Hydropower is riding the wave of climate change: it is touted to cut down the use of fossil fuels and sequester carbon in its reservoirs. The pace of implementation is being stepped up in India, with a planned 162 projects in 16 states by 2017. But claims of the climate benefits of hydropower seem to be running far ahead of the science of the matter. And even if hydropower does cut down on fossil fuel, it does so at the expense of other impacts on the ecosystem and communities. So it may be 'cleaner' in some respects, but 'dirtier' in others
"I am given to understand that a turnaround in hydropower project execution is in the offing." These words by then Prime Minister Atal Behari Vajpayee at the inauguration of the ambitious 50,000 MW Hydroelectric Initiative of the Government of India neatly capture the new excitement surrounding hydropower. The pace of implementation seems to have increased. While the last 20 years saw an addition of 13,666 MW of hydro capacity in India, the five years of the Tenth Plan period alone are expected to add about 11,000 MW. The World Bank, which had practically stopped funding large dams, has explicitly expressed its intention to do so again. The government is planning a series of sops to push hydropower. And there is an aggressive promotion of hydropower at conferences and seminars as well.
Hydropower has for long been the special headache of planners and implementers in the country. India is reportedly endowed with enormous economically exploitable hydro potential, assessed at about 84,000 MW at 60% load factor (148,700 MW installed capacity). Only around 18% of this had been harnessed till 2002. The sharply falling share of hydro in total capacity -- from 46% in the 1970s to about 25% today -- is also cited as a serious problem. Opposition to large dams has been identified as a key factor.
Opposition to large dams is not new. Among the first such organised struggles was the satyagraha against the Mulshi hydroelectric project of the Tatas led by Senapati Bapat in the early- and mid-1920s. In the last couple of decades, this opposition has been stepped up, both in breadth and depth, not just in India but globally.
The net result was a sharp fall in funding for large dams from the World Bank and other such institutions. Whereas the World Bank financed 3.5% of dams constructed in the 1970s, this fell to less than 1% in the 1990s. The number of dams being built worldwide every year also declined. This difficulty in proceeding with dam-building is what led to the initiation of, as well as industry support to, the World Commission on Dams (WCD).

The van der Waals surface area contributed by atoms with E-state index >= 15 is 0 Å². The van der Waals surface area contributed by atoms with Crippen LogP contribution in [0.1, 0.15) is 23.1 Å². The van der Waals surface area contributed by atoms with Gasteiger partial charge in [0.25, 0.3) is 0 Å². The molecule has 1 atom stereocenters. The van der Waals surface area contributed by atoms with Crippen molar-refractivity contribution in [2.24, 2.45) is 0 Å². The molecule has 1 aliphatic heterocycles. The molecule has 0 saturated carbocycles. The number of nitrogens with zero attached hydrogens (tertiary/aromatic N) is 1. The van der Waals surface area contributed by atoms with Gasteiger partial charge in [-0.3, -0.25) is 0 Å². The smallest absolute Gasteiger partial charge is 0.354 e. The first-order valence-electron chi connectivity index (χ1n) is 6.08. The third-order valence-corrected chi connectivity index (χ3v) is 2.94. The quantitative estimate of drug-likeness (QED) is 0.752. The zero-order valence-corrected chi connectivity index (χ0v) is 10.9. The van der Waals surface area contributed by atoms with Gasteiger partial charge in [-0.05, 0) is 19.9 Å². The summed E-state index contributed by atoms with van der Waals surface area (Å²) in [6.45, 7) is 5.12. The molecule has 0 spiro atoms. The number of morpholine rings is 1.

The WCD with 12 members representing dam-builders, engineering companies, NGOs, affected people's movements, etc, was set up in 1998 and produced a unanimous report in November 2000. The WCD findings vindicated most of the major criticisms made by those challenging large dams.
Post-WCD, there seems to have been a clear hardening of will and a newfound determination to push large dams. The old arguments are being reiterated, all serious concerns are being swept aside, regulatory mechanisms and social and environmental requirements are being diluted, and there's an increased use of force.
Will climate change make dams hot once again?
Climate change is a major global concern right now. The push for hydropower clearly attempts to ride this wave. For example, the International Hydropower Association, in one of its pamphlets, says that hydropower helps fight climate change. It is supposed to be doing this not only by substituting and hence cutting down the use of fossil fuels, but also by sequestering carbon in its reservoirs that would act as carbon sinks.
But the role of hydro in mitigating climate change is far from settled. This is what the WCD report says on the issue: "A first estimate suggests that the gross emissions from reservoirs may account for between 1% and 28% of the global warming potential of GHG (greenhouse gas) emissions. This challenges the conventional wisdom that hydropower produces only positive atmospheric effects... In some circumstances the gross emissions can be considerable, and possibly greater than the thermal alternatives."
A report prepared by an atmospheric scientist for the International Rivers Network also questions the carbon sequestering impact of reservoirs, saying that this may be a limited, sometimes temporary, benefit. In some cases the net impact of a reservoir could be negative when its own GHG emissions are more that its sequestering capacity. It also cautions that a "large amount of further research is needed to come up with any reliable estimates of the full climate impacts of reservoir construction". Thus, the claims of the climate change benefits of hydropower seem to be running far ahead of the science of the matter.
On the other hand, an increased dependence on large hydro projects could well mean increased vulnerability. Most dams are built on the assumption that the hydrology of the river will remain what it was in the past. Extreme events resulting from climate change could threaten dam safety (in case of extreme floods) and performance (drop in power output due to drought, a well-known problem even today). This would be even more of a concern in snow-melt-dependent river basins, where much of India's new hydropower potential is.
Another argument in favour of hydropower is that it saves precious fossil fuel, an issue all the more important in the context of galloping oil prices in the international market. Hydro also cuts down on the pollution associated with the burning of fuels. But if hydro cuts down on fossil fuels, it does so at the expense of other impacts on the ecosystem and on communities. So it may be 'cleaner' in some respects, but 'dirtier' in others.